# MNIST digit recognition: what is the best we can get with a fully connected NN only? (no CNN)

To fully understand how it works internally, I'm re-writing a neural network from scratch in Python + numpy only. (As it's for learning purposes, performance is not an issue).

Before moving to convolutional networks (CNN), or more complex tools, etc., I'd like to determine the maximum accuracy we can hope with only a standard NN, (a few fully-connected hidden layers + activation function), with the MNIST digit database.

I get a max of ~96.2% accuracy with:

• network structure: [784, 200, 80, 10]
• learning_rate: 0.01
• epoch: 3
• no biases used
• activation function: sigmoid (1/(1+exp(-x)))
• initialization weights: [-1, 1] truncated-normal distribution
• optimization process: pure stochastic gradient descent

I read in the past that it's possible that to get 98% even with a standard NN.

Question: what parameters (as shown above) would you use to get more than 98% accuracy on the MNIST digit database with a standard NN? See full code below.

What I've tried so far:

• replace the weights by normal distribution multiplied by various factors ("He et al init method" or "Xavier" init), see also What are good initial weights in a neural network?:

wm = np.random.randn(nodes_out, nodes_in + bias_node) * np.sqrt(2/nodes_in)  # also tried with np.sqrt(1/nodes_in)


but it did not change anything significantly, I noticed it was even worse in this case

• replaced the sigmoid by ReLU:

def activation_function(x):
return np.maximum(0, x)


For an unknown reason, the accuracy dropped to 10% (i.e. the NN is useless!) with this activiation_function.

Self-contained code (~ 100 lines of code), that you can directly run (largely coming from https://www.python-course.eu/neural_network_mnist.php, but a bit rewritten), you only need to download mnist_train.csv and mnist_test.csv first:

from __future__ import division
import matplotlib.pyplot as plt
import numpy as np
from scipy.special import expit as activation_function  # 1/(1+exp(-x)), sigmoid
from scipy.stats import truncnorm

if True:  # recreate MNIST arrays. Do it only once, after that modify to False
train_imgs = np.asfarray(train_data[:, 1:]) / 255.0
test_imgs = np.asfarray(test_data[:, 1:]) / 255.0
train_labels = np.asfarray(train_data[:, :1])
test_labels = np.asfarray(test_data[:, :1])
lr = np.arange(10)
train_labels_one_hot = (lr==train_labels).astype(np.float)
test_labels_one_hot = (lr==test_labels).astype(np.float)
for i, d in enumerate([train_imgs, test_imgs, train_labels, test_labels, train_labels_one_hot, test_labels_one_hot]):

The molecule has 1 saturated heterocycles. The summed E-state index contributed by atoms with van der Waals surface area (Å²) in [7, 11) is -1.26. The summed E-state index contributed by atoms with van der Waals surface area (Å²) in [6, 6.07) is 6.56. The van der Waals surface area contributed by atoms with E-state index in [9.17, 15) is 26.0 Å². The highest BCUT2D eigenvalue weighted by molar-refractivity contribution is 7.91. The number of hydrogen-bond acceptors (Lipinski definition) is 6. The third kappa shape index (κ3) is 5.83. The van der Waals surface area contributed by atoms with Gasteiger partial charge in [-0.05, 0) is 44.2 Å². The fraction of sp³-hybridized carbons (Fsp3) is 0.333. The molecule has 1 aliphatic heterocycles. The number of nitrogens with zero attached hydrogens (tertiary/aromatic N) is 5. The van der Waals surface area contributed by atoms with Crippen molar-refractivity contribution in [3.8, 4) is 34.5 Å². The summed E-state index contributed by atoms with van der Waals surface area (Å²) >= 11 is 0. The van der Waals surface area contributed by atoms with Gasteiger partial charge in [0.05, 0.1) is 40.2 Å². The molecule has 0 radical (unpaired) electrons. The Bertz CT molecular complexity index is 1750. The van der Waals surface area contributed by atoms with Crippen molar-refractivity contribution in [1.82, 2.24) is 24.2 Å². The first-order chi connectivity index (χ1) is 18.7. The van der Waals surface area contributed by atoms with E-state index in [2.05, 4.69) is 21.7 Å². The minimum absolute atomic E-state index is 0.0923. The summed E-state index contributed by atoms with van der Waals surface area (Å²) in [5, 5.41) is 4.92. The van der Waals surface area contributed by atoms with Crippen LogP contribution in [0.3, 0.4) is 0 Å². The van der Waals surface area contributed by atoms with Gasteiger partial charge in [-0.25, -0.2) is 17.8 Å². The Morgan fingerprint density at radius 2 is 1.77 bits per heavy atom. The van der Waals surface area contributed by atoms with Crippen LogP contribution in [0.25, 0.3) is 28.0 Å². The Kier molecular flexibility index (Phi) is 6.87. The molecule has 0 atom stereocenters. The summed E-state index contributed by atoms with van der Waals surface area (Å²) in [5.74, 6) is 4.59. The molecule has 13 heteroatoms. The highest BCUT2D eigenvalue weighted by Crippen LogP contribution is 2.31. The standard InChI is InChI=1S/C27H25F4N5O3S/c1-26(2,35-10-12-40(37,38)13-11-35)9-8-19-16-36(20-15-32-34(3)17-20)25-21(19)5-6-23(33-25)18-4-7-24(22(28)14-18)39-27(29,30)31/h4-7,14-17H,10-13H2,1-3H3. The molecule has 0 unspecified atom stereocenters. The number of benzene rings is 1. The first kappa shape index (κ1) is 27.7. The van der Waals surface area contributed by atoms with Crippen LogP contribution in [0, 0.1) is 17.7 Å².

np.save('%i.array' % i, d)

(train_imgs, test_imgs, train_labels, test_labels, train_labels_one_hot, test_labels_one_hot) = [np.load('%i.array.npy' % i) for i in range(6)]

if False:  # show images
for i in range(10):
img = train_imgs[i].reshape((28,28))
plt.imshow(img, cmap="Greys")
plt.show()

class NeuralNetwork:
def __init__(self, network_structure, learning_rate, bias=None):
self.structure = network_structure
self.no_of_layers = len(self.structure)
self.learning_rate = learning_rate
self.bias = bias
self.create_weight_matrices()

def create_weight_matrices(self):
bias_node = 1 if self.bias else 0
self.weights_matrices = []
for k in range(self.no_of_layers-1):
nodes_in = self.structure[k]
nodes_out = self.structure[k+1]
n = (nodes_in + bias_node) * nodes_out
X = truncnorm(-1, 1,  loc=0, scale=1)
#X = truncnorm(-1 / np.sqrt(nodes_in), 1 / np.sqrt(nodes_in),  loc=0, scale=1)  # accuracy is worse
wm = X.rvs(n).reshape((nodes_out, nodes_in + bias_node))
self.weights_matrices.append(wm)

def train(self, input_vector, target_vector):
input_vector = np.array(input_vector, ndmin=2).T
res_vectors = [input_vector]
for k in range(self.no_of_layers-1):
in_vector = res_vectors[-1]
if self.bias:
in_vector = np.concatenate((in_vector, [[self.bias]]))
res_vectors[-1] = in_vector
x = np.dot(self.weights_matrices[k], in_vector)
out_vector = activation_function(x)
res_vectors.append(out_vector)

target_vector = np.array(target_vector, ndmin=2).T
output_errors = target_vector - out_vector
for k in range(self.no_of_layers-1, 0, -1):
out_vector = res_vectors[k]
in_vector = res_vectors[k-1]
if self.bias and not k==(self.no_of_layers-1):
out_vector = out_vector[:-1,:].copy()
tmp = output_errors * out_vector * (1.0 - out_vector)  # sigma'(x) = sigma(x) (1 - sigma(x))
tmp = np.dot(tmp, in_vector.T)
self.weights_matrices[k-1] += self.learning_rate * tmp
output_errors = np.dot(self.weights_matrices[k-1].T, output_errors)
if self.bias:
output_errors = output_errors[:-1,:]

def run(self, input_vector):
if self.bias:
input_vector = np.concatenate((input_vector, [self.bias]))
in_vector = np.array(input_vector, ndmin=2).T
for k in range(self.no_of_layers-1):
x = np.dot(self.weights_matrices[k], in_vector)
out_vector = activation_function(x)
in_vector = out_vector
if self.bias:
in_vector = np.concatenate((in_vector, [[self.bias]]))
return out_vector

def evaluate(self, data, labels):
corrects, wrongs = 0, 0
for i in range(len(data)):
res = self.run(data[i])
res_max = res.argmax()
if res_max == labels[i]:
corrects += 1
else:
wrongs += 1
return corrects, wrongs

ANN = NeuralNetwork(network_structure=[784, 200, 80, 10], learning_rate=0.01, bias=None)

for epoch in range(3):
for i in range(len(train_imgs)):
if i % 1000 == 0:
print 'epoch:', epoch, 'img number:', i, '/', len(train_imgs)
ANN.train(train_imgs[i], train_labels_one_hot[i])

corrects, wrongs = ANN.evaluate(test_imgs, test_labels)